Article Text

Download PDFPDF

The importance of genes and environment for ocular refraction and its determiners: a population based study among 20–45 year old twins
  1. Niels Lyhne,
  2. Anne Katrin Sjølie,
  3. Kirsten Ohm Kyvik,
  4. Anders Green
  1. Department of Ophthalmology, Odense University Hospital, Odense, 5000 C, Denmark
  1. Niels Lyhnen_lyhne{at}


AIMS To estimate the heritability for ocular refraction and its determiners in a population based cohort of 20–45 years old twins.

METHODS 114 twin pairs (53 monozygotic and 61 dizygotic) participated. Refraction was determined in cycloplegia and eye dimensions were measured with ultrasound. Educational length was assessed. The heritability was estimated employing aetiological model fitting. Evidence of gene-environment interaction was analysed. Correlations between intrapairwise differences in educational length and in refraction were evaluated.

RESULTS The heritability was between 0.89 and 0.94 (95% CI: 0.82, 0.96) for refraction, total refraction, axial length, and radius of corneal curvature. Phenotypic variation was mostly due to additive genetic effects. Refraction revealed evidence of gene-environment interaction (r = −0.29 to −0.32; p <0.05). The heritability for anterior chamber depth and lens thickness was between 0.88 and 0.94 (95% CI: 0.81, 0.96) and dominant genetic effects were the most likely explanation. There was no correlation between age and intrapairwise differences in refraction. The dizygotic twins had significant larger intrapairwise differences in educational length (p <0.05), but the differences were not correlated with differences in refraction.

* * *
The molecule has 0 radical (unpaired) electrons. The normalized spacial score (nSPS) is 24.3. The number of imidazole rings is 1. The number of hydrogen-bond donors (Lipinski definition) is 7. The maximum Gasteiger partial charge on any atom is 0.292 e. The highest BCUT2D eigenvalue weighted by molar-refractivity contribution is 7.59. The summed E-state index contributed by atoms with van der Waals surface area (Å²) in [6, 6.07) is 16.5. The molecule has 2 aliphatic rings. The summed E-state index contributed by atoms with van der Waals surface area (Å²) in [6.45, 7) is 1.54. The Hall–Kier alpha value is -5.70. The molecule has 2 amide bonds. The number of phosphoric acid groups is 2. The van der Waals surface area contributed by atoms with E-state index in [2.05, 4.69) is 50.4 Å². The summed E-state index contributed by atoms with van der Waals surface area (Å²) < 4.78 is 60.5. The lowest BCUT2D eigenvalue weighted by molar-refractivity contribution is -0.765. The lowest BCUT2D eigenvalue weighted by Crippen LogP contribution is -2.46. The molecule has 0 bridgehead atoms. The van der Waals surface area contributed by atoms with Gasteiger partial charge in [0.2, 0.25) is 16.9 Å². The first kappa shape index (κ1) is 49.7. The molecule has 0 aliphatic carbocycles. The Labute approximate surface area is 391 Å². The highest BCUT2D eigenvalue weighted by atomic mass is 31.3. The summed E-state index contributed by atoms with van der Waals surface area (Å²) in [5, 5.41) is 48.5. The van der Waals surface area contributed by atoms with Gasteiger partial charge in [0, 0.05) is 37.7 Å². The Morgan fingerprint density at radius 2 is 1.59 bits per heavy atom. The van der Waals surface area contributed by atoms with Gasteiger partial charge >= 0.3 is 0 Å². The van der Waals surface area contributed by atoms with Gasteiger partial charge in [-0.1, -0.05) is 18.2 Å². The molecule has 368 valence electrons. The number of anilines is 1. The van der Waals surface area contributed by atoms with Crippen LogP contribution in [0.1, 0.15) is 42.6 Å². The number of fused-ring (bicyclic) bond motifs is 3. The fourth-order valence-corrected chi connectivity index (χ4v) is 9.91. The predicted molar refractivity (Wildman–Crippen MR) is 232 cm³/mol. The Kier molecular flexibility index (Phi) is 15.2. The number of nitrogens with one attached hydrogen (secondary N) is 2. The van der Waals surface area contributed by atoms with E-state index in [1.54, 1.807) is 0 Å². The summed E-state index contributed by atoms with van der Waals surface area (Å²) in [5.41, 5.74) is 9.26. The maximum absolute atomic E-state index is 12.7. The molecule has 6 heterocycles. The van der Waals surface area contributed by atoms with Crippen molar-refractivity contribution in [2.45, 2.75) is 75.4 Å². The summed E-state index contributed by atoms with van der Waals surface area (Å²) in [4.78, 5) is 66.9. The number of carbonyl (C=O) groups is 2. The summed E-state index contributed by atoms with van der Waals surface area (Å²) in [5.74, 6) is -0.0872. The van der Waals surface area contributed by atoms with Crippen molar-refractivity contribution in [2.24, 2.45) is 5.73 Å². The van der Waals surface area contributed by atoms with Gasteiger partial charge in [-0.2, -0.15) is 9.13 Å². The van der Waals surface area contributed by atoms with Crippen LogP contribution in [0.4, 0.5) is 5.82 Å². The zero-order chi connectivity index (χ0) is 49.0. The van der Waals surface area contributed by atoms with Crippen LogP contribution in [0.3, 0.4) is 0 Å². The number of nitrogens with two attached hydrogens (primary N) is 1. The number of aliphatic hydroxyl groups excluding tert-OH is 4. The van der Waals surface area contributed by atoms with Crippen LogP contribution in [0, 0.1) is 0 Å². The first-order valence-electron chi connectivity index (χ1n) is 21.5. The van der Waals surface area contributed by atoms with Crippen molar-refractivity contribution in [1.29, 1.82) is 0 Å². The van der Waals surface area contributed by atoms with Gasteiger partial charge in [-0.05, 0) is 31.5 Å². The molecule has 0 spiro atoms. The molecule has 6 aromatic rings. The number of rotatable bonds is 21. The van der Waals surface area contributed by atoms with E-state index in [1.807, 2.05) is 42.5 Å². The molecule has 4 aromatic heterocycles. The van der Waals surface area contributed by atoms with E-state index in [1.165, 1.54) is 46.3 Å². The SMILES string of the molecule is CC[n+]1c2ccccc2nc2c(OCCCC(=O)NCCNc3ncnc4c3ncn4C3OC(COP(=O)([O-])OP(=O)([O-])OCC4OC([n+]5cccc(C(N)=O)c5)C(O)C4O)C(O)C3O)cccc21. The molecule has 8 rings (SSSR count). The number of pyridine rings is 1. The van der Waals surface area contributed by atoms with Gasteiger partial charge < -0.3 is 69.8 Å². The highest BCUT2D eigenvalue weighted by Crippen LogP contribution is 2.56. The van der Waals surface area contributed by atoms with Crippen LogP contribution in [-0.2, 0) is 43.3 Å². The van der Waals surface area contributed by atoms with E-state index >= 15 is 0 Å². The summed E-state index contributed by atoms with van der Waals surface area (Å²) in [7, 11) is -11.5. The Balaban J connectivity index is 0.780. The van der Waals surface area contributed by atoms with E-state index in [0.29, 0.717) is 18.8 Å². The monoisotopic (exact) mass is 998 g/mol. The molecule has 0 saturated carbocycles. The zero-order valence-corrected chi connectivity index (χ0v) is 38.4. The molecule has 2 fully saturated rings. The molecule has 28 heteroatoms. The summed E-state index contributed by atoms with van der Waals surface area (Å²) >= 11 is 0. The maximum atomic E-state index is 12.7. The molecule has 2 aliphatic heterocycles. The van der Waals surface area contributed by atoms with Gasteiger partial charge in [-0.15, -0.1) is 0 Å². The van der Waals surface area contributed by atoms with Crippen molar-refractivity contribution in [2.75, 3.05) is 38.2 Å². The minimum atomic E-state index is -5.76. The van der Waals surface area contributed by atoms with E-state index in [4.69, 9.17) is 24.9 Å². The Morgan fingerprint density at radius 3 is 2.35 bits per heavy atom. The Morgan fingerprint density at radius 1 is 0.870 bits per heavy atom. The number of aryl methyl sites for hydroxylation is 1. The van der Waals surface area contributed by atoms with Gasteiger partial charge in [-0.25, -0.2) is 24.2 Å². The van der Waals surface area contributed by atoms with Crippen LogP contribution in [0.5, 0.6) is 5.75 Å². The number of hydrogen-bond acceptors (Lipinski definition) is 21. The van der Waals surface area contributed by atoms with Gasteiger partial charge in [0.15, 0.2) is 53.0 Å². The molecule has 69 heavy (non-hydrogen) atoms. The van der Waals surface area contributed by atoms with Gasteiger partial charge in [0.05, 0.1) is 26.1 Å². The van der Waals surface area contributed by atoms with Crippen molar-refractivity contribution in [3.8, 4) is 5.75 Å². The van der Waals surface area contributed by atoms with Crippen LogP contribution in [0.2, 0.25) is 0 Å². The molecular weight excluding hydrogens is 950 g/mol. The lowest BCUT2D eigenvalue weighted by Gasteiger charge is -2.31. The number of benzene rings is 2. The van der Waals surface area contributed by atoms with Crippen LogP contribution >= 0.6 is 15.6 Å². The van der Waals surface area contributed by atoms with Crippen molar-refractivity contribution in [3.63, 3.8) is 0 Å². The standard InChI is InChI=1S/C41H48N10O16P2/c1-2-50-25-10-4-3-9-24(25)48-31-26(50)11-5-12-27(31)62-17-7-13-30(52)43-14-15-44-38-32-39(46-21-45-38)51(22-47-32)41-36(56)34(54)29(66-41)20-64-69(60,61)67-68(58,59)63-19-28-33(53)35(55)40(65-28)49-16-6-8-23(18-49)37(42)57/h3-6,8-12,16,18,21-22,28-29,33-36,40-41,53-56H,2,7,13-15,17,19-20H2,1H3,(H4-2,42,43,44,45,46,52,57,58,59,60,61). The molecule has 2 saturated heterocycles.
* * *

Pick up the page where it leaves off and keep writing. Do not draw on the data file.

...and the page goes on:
CONCLUSIONS The results indicate a high heritability for ocular refraction and its determiners and thus suggest that environmental impact on refraction is not significant. However, the epidemiological association between educational length (near work) and myopia, the evidence of increasing myopia prevalence within a few generations, and the theory of gene-environment interaction imply that some individuals might be genetically liable to develop myopia if exposed to certain environmental factors.

  • ocular refraction
  • genes
  • environment
  • twins
View Full Text

Statistics from


    Request Permissions

    If you wish to reuse any or all of this article please use the link below which will take you to the Copyright Clearance Center’s RightsLink service. You will be able to get a quick price and instant permission to reuse the content in many different ways.